‘The D Train’ goes downhill quickly

What It’s About

An interesting premise that sours quickly, “The D Train” squanders Jack Black’s goofy charms in an off-putting role.

Black plays Dan Landsman, a nondescript sort who desperately wants to re-invent himself as a cool kid for the upcoming 20th class reunion. As the committee chair, he works with classmates who considered him invisible, a perception that haunts him as an adult.

Self-absorbed and craving attention, Dan is flat-out unlikable. For all his bluster, he neglects his son who needs his guidance, doesn’t appreciate his wife, and destroys his boss’s goodwill.

He stayed in Pittsburgh, but is caught up in “the grass is greener on the other side” mentality. One night, he sees the class’ most popular dude in a suntan lotion commercial. He believes that if he can convince Oliver Lawless (James Marsden) to come home, he’ll be hailed as a hero.

Only his method is madness. He dupes his boss (Jeffrey Tambor) and lies to everyone close to him as his scheme spirals out of control. He corners Oliver in Hollywood. The guy is a narcissistic jerk but Dan, blinded by the tiniest glimmer of fame, thinks he’s a major catch. Wild partying and a few u-turns ensue between the new buds.

When the Big Shot comes back to town, batten down the hatches.


Black, who was revelatory in “Bernie,” and should have received more accolades for that in 2011, reverts to a caricature — the slippery guy with enormous bravado and a big chip on his shoulder. We’ve seen it countless times before. He can do better. Perhaps the character’s behavior did not need to be so extreme.

Marsden (“X-Men”) has plenty of swagger as a show biz wannabe, and exudes bad-boy charm, with his insincerity masking insecurity.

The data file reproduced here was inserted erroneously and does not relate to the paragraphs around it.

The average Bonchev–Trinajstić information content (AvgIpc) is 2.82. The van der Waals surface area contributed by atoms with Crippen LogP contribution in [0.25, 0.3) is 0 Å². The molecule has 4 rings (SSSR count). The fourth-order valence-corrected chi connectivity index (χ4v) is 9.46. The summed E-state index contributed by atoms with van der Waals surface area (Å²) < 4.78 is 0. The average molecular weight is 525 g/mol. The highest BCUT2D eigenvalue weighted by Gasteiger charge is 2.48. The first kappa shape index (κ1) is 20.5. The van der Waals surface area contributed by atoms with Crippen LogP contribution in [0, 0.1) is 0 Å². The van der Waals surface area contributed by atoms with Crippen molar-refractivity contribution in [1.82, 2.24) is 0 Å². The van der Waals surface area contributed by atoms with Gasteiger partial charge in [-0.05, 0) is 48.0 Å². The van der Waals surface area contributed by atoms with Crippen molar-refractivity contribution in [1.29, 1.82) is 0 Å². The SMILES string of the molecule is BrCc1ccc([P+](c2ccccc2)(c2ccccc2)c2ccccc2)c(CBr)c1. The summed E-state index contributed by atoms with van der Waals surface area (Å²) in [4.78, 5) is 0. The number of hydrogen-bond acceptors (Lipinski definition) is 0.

In supporting roles, Kathryn Hahn excels as Dan’s supportive spouse, while Russell Posner is noteworthy as his son. Tambor (”Transparent”) delivers another strong performance as Dan’s boss.

What Works

Everyone can relate to how high school defines many people, so a few moments resonate, and that might be enough to salvage the dark comedy for some.

What Doesn’t Work

But as disappointing as it was promising, this mid-life crisis retread is disjointed, crying out to be rescued as the awkward elements take over. As things go from bad to worse for Dan and his family, situations are painfully uncomfortable.

I don’t understand why there are so many ’80s songs at a Class of 1994 reunion, either.

But keeping it real doesn’t seem to be a concern for the filmmakers Andrew Mogel and Jarrad Paul, primarily TV sitcom writers who co-wrote and co-directed this mixed bag.

2 stars out of 4

Directors: Andrew Mogel, Jarrad Paul

Starring: Jack Black, James Marsden, Kathryn Hahn, Jeffrey Tambor, Mike White, Russell Posner

Rated: R for strong sexual material, nudity, language and drug use

Length: 1:37